Advisors at this level should also practice their research skills to learn the office and institutional history.  It’s important to know the foundation of the current advising philosophy.  How did we get here?  Advisors should work to identify the “decision-makers” both inside and outside the advising office.  Beginning to look at the bigger world outside the advising office since changing campus administration can also change advising philosophy and goals.  Novice advisors need to begin to follow the information trail—keeping up with campus news cycles, attending open forums, and engaging mentors in conversations on current topics of interest for the campus at large.  Once the campus history is understood, it’s important for novice advisors to begin to figure out where the campus might be headed next.

Step 3: Analyze

Advisors at this level are practicing or at a journeyman level (experienced but not yet experts).  Journeyman advisors should now be experts in what’s written down and openly communicated.  The next step for advisors at this level is to seek to learn what isn’t written down.  Where are the “gray areas” in the advising policies, areas where the exceptions lie?  Journeyman advisors will need to expand their circle of knowledge and influence.  Although typically a solitary profession, advisors at this level need to develop their teamwork skills by beginning to work on cross-team collaborations within their advising offices.  Continuing to expand their knowledge of the campus at large, advisors at this level should also seek to learn what other people do outside their offices and why those jobs are important to the campus.  These advisors will also need to learn and begin practicing effective advocacy, practicing advocacy not only for individual students but for various student populations as a whole.  Finally, advisors at this level should begin to develop and implement new advising programs and services to increase efficiency and effectiveness while taking the first steps to learn how to analyze these programs and services to prove effectiveness and efficiency (data analysis).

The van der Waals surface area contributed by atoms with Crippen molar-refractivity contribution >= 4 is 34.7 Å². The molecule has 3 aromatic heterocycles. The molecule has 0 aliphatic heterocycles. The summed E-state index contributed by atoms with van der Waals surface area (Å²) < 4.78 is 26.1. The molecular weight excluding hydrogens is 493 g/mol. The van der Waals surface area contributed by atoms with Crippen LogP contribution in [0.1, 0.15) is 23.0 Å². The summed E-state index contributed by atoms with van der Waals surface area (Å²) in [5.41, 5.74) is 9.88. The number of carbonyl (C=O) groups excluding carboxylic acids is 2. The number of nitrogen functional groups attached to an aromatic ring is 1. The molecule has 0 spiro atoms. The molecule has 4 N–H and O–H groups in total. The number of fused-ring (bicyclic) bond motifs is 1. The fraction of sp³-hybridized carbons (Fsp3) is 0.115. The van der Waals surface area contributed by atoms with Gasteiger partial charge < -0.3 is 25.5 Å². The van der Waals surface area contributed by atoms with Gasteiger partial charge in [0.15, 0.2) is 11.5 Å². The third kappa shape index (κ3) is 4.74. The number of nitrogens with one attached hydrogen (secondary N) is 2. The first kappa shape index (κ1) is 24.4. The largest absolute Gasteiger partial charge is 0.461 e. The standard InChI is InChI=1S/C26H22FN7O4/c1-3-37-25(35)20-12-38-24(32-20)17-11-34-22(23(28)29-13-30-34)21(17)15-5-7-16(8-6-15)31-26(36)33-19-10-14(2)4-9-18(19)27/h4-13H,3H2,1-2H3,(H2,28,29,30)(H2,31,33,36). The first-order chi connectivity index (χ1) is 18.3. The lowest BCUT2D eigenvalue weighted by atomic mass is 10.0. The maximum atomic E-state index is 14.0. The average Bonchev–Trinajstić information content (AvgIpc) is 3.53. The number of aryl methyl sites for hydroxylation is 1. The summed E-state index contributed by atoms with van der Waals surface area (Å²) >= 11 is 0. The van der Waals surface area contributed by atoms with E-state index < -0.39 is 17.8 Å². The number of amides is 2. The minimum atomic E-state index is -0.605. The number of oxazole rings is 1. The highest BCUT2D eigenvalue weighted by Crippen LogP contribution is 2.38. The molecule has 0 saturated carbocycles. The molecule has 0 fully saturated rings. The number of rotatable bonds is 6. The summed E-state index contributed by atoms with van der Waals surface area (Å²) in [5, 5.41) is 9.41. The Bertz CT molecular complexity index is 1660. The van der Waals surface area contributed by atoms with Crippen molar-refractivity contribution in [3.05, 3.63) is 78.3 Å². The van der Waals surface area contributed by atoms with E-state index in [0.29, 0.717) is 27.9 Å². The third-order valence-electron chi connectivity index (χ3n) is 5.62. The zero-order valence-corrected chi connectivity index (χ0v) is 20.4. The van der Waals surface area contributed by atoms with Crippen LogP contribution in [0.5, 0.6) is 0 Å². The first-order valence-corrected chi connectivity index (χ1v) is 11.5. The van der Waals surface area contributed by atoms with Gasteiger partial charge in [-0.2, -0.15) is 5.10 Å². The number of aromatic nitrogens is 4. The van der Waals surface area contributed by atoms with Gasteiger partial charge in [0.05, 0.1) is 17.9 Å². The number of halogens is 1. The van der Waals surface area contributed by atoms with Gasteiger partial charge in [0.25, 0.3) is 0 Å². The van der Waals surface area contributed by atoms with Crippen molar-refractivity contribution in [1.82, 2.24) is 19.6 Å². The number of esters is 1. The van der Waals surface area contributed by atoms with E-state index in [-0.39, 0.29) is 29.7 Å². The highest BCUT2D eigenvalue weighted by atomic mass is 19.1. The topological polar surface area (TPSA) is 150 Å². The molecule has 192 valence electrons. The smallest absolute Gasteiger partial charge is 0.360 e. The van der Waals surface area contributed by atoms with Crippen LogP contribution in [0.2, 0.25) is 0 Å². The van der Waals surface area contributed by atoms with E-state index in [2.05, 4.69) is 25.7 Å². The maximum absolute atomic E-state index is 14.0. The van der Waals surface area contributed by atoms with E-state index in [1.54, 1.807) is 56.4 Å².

Step 4: Contribute

When advisors arrive at Step 4, they are expert at examining each advising issue from one side, but they need to learn to see the other sides too.  While practicing the advocacy skills learned in Step 3, advisors at this level should also continue to expand their influence by seeking out leadership opportunities on cross-campus committees and projects.  At this level, it is important for advisors to keep listening and learning at the campus level.  It is also important for advisors at this level to practice and gain expertise in the assessment methods learned in Step 3.  If possible, advisors at this level should begin to take on a supervisory role and/or participate in training new employees.  Advisors who don’t have the opportunity to supervise professional staff should consider creating a volunteer peer mentor team which will allow them to gain valuable experience in hiring, training, and supervising personnel.  Finally, it is crucial for advisors at this level to work to communicate their expertise when opportunities arise, both within and outside their office.

Step 5: Lead

At the final step, expert advisors will most likely be practicing professional supervision.  But remember, true leadership means working to create, communicate, implement, and analyze philosophies and goals, not merely supervising other advisors.  By this time expert advisors should work towards suggesting policy changes using major data analysis projects to prove policy changes are both necessary and likely to be effective.  Expert advisors will frequently be required at this level to write reports on program needs and effectiveness as well as new proposals to enhance services, again using data analysis to support their proposals.  Expert advisors at this level will also be responsible for development and implementation of advising training programs and will most likely be responsible for reviewing and/or creating new advising organizational structures.  Finally, at this level expert advisors will frequently be called on to take on significant supervision responsibility and campus-wide leadership roles in their area of expertise.

And remember, once an advisor has ascended to Step 5 and they find themselves in a brand new position, they will most likely have to start all over at Step 1 again.  Happy climbing!

Barbra Wallace, Director
Undergraduate Academic Advising Center
College of Natural and Agricultural Sciences
University of California, Riverside
Barbra.wallace@ucr.edu

References

Bloom, B. S., Engelhart, M. D., Furst, E. J., Hill, W. H., & Krathwohl, D. R. (1956). Taxonomy of educational objectives: The classification of educational goals. Handbook I: Cognitive domain. New York: David McKay Company.

Cite this article using APA style as: Wallace, B. (2015, September). A taxonomy of professional development. Academic Advising Today, 38(3). Retrieved from [insert url here]